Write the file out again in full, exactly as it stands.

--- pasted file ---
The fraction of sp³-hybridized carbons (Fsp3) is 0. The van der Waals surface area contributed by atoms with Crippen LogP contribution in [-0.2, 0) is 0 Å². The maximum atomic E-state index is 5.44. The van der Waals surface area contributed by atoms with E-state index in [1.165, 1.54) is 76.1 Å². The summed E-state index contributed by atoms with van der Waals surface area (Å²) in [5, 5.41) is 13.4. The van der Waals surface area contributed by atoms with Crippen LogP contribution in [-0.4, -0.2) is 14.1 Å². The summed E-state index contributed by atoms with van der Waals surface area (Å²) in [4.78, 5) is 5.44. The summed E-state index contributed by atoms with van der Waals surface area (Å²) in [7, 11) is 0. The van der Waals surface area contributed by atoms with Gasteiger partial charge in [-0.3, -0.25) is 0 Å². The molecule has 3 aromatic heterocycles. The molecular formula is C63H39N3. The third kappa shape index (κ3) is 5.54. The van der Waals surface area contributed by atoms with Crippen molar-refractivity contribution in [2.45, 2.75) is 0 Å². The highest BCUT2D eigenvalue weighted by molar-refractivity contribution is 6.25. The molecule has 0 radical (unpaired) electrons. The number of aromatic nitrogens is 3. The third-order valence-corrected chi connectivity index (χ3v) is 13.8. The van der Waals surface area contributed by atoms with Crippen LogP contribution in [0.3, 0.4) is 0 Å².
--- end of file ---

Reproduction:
The fraction of sp³-hybridized carbons (Fsp3) is 0. The van der Waals surface area contributed by atoms with Crippen LogP contribution in [-0.2, 0) is 0 Å². The maximum atomic E-state index is 5.44. The van der Waals surface area contributed by atoms with E-state index in [1.165, 1.54) is 76.1 Å². The summed E-state index contributed by atoms with van der Waals surface area (Å²) in [5, 5.41) is 13.4. The van der Waals surface area contributed by atoms with Crippen LogP contribution in [-0.4, -0.2) is 14.1 Å². The summed E-state index contributed by atoms with van der Waals surface area (Å²) in [4.78, 5) is 5.44. The summed E-state index contributed by atoms with van der Waals surface area (Å²) in [7, 11) is 0. The van der Waals surface area contributed by atoms with Gasteiger partial charge in [-0.3, -0.25) is 0 Å². The molecule has 3 aromatic heterocycles. The molecular formula is C63H39N3. The third kappa shape index (κ3) is 5.54. The van der Waals surface area contributed by atoms with Crippen molar-refractivity contribution in [2.45, 2.75) is 0 Å². The highest BCUT2D eigenvalue weighted by molar-refractivity contribution is 6.25. The molecule has 0 radical (unpaired) electrons. The number of aromatic nitrogens is 3. The third-order valence-corrected chi connectivity index (χ3v) is 13.8. The van der Waals surface area contributed by atoms with Crippen LogP contribution in [0.3, 0.4) is 0 Å².